Program 51 in the series, as broadcast on the Armed Forces Radio Service, appears to be previously lost or uncirculated. The first quiz subject on the show is Henry Wallace, vice president during Roosevelt's 1940 term. The guest panelist is baseball player and coach, Hank Gowdy. Others in the program include host Bill Slater, Fred Van Deventer, Florence Rinard, Bobby McGuire, Herb Polesie, announcer Bob Martin, and the "Mystery Voice" Don Fredericks.
The show was originally broadcast on Mutual and there's no date on the disc matrix. Goldin lists AFRS program 23 in the series dated to November, 1946, so this show was probably broadcast in early or mid 1947. The Newspaper Radio Logs site has a listing from the New York Times for May 10, 1947 listing "Twenty Questions" with Gowdy as the guest, so that could be the original date for the show.
Our program was transferred from an original AFRS vinyl transcription. Click reduction software has been used on the master .wav file to improve the sound.
Tags: quiz show
September 3rd, 2009 ·
Game shows aren't the most common old time radio shows floating around, but they can be fun to visit for some funny ad-libbing by a quick-witted host and guests.
Case in point - "Twenty Questions", originally broadcast on Mutual in the 1940s and 50s. In this post, we offer program 1 in the series as broadcast by AFRS. The first quiz subject is the Easter Bunny. We hear host Bill Slater, Fred Van Deventer, Florence Rinard, Bobby McGuire, Herb Polesie, announcer Bob Martin, and the "Mystery Voice" - Don Fredericks.
There's no date on the matrix of the disc, so the original broadcast date of the show is unknown. Goldin has a listing for an AFRS program in the series dated to November 1946 that is number 23 in the series, so we might assume this broadcast comes from mid-1946. According to Wikipedia, the show premiered on radio in February, 1946 and ran until 1954. In the 1950s, it was also seen on the ABC and DuMont television networks.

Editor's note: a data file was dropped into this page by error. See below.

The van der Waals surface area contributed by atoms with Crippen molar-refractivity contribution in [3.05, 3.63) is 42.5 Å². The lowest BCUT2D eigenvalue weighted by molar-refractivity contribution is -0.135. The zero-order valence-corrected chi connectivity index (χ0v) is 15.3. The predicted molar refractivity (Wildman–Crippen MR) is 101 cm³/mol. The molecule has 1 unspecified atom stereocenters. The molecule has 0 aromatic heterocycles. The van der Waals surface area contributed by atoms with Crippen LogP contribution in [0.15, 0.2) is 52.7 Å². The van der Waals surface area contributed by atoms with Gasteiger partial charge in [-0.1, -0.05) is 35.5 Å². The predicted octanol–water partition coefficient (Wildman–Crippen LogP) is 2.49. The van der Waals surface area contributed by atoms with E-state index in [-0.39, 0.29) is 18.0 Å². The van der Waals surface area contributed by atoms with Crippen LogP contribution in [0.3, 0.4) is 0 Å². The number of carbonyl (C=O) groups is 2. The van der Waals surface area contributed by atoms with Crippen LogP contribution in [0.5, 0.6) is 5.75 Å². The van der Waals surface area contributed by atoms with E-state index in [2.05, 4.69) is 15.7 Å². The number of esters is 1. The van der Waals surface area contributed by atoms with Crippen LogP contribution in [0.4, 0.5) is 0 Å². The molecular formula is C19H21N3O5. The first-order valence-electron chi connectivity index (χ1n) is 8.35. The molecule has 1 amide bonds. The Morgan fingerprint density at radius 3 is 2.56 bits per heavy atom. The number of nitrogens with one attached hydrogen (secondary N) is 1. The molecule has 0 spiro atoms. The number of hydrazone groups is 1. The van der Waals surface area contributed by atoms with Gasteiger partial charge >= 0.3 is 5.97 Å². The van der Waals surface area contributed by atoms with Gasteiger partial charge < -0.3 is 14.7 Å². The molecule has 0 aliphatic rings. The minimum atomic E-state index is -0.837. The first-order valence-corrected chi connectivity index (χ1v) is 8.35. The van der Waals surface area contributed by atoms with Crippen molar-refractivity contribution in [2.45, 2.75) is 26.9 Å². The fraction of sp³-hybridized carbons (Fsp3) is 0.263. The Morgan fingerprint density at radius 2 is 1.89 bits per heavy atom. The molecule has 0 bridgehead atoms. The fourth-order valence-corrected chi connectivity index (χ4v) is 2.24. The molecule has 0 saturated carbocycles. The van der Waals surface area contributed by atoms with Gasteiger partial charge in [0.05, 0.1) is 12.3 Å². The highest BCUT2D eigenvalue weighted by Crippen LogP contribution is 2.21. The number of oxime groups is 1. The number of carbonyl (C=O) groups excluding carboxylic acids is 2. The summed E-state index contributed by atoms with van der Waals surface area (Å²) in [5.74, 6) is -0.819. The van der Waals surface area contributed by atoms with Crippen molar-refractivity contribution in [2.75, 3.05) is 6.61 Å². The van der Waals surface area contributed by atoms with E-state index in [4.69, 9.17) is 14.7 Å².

A bit of trivia - the juvenile panelist on the show, Bobby McGuire, had to leave the show when he graduated high school and attended Duke University, the institution where I currently work.
The show was transferred from an original AFRS vinyl transcription.
Tags: quiz show
July 31st, 2009 ·
The "Quiz Kids" was a popular NBC radio series that ran from 1940 to 1953 and featured a panelist of children with high IQs answering questions sent in by listeners . What you might not realize is that there was more than one "Quiz Kids" series on radio.
NBC ran promotions where local stations staged their own "Quiz Kids" programs, with winners on the local editions winning a chance to compete on the network series. In this post, the first program in the series "WRAK Quiz Kids", originally broadcast October 12, 1948. The station was located in Williamsport, Pennsylvania and the show is sponsored by the Lundey Paint Store.
The program was transferred from an original vinyl transcription, possibly pressed as a demonstration disc for sponsors or for local stations as an example to follow in their own "Quiz Kids" promotions. Matrix numbers are matrix 8980A1 and 8981A1. I've based the date on some internal references in the show.
Tags: local radio · quiz show
July 11th, 2009 ·
This week, we feature a guest post from fellow otr collector Daniel Sears who shares an episode of a rare panel quiz program. Daniel is the Creative Director for GrumpyFILMS, inc in New York.
Many thanks to Daniel for sharing the show and the blog post. - Randy
Here's an episode from a series that I have rarely heard anything about, which is a shame because it's great fun - "The Cliche Club" from June 14, 1950. Your host is Walter Kiernan, ABC News Analyst and future co-host of NBC Monitor.
The listening audience sent in funny little stories that represent certain cliches or old hat sayings, and the panel was supposed to guess which saying within two minutes. If a listener's story was used, they got a Rand-McNally Cosmopolitan World Atlas, and if the panel did not guess the cliche, the listener then got a lovely Wittnauer watch.